cos426.jpg (39279 bytes)

Computer Graphics, Spring 2004

Assignment 1: Image Processing

Due on Monday, Feb 16 at 11:59 PM


In this assignment you will create a simple image processing program. The operations that you implement will be mostly filters which take an input image, process the image, and produce an output image.

Getting Started

You should use the following skeleton code ( or 1.tar.gz ) as a starting point for your assignment. We provide you with several files, but you should mainly change image.cpp.

You can find test images at /u/cos426/images (on the OIT accounts, such as

After you copy the provided files to your directory, the first thing to do is compile the program. If you are developing on a Windows machine, double click on image.dsw and select "build" from the build menu. If you are developing on a UNIX machine, type make. In either case, an executable called image (or image.exe ) will be created.

How the Program Works

The user interface for this assignment was kept to the simplest possible, so you can concentrate on the image processing issues. The program runs on the command line. It reads an image from the standard input, processes the image using the filters specified by the command line arguments, and writes the resulting image to the standard output. For example, to increase the brightness of the image in.bmp by 10%, and save the result in the image out.bmp, you would type:
% image -brightness 0.1 < in.bmp > out.bmp
For each available image filter there is a corresponding optional argument. To see the complete list of options, type:
% image -help
If you specify more than one option, the options are processed in the order that they are found. For example,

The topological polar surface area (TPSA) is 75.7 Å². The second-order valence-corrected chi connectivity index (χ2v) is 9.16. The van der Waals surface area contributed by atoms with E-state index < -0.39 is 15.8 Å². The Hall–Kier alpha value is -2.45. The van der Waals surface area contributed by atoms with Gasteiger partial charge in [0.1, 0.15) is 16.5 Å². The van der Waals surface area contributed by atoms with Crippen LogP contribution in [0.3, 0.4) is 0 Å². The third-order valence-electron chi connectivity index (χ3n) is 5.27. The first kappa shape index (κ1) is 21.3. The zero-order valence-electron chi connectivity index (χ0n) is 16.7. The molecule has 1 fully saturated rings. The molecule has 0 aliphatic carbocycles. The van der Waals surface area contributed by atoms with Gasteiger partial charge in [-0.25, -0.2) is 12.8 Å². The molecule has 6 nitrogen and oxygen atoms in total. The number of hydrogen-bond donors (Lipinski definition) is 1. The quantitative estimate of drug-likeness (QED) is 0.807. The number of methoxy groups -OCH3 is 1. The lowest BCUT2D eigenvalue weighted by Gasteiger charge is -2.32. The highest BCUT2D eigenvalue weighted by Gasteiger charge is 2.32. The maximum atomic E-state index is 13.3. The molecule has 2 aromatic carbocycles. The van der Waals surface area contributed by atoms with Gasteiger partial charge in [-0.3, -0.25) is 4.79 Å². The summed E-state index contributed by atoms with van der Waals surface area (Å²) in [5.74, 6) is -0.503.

% image -contrast 0.8 -scale 0.5 0.5 < in.bmp > out.bmp
would first decrease the contrast of the input image by 20%, and then scale down the result by 50% in both x and y directions. Another way of doing the same thing would be
% image -contrast 0.8 | image -scale 0.5 0.5 < in.bmp > out.bmp
which uses pipes instead of multiple options per command line. The ability to use pipes can be used to avoid creating temporary files. For example,
% image -contrast 0.8 | image -scale 0.5 0.5 < in.bmp | xv -
does the same thing as the previous command, but it redirects the final output to be the input of xv, which simply shows you the result on the screen, without creating any temporary files in your directory. Another advantage of this kind of interface is that you can combine different filters in shell scripts, and automate image processing steps, which can save you time.

What You Have to Do

The assignment is worth 20 points. The following is a list of features that you may implement (listed roughly from easiest to hardest). The number in front of the feature corresponds to how many points the feature is worth. The features in bold face are required. The other ones are optional. Refer to this web page for more details on the implementation of each filter and example output images. For any feature that involves resampling (i.e., scale, rotate, "fun," and morph), you have to provide three sampling methods: point sampling, bilinear sampling, and Gaussian sampling.

By implementing all the required features, you get 12 points. There are many ways to get more points:

For images or movies that you submit, you also have to submit the sequence of commands used to created them, otherwise they will not be considered valid.

It is possible to get more than 20 points. However, after 20 points, each point is divided by 2, and after 22 points, each point is divided by 4. If your raw score is 19, your final score will be 19. If the raw score is 23, you'll get 21.25. For a raw score of 26, you'll get 22.

What to Submit

You should submit one archive (zip or tar file) containing: The writeup should be a HTML document called assignment1.html which may include other documents or pictures. It should be brief, describing what you have implemented, what works and what doesn't, how you created the composite image, how you created the art contest images, and instructions on how to run the fun filters you have implemented.

Make sure the source code compiles on the workstations in Friend 017. If it doesn't, you will have to attend to a grading session with a TA, and your grade will suffer.

Always remember the late policy and the collaboration policy.


A few hints:


Stay tuned for more questions.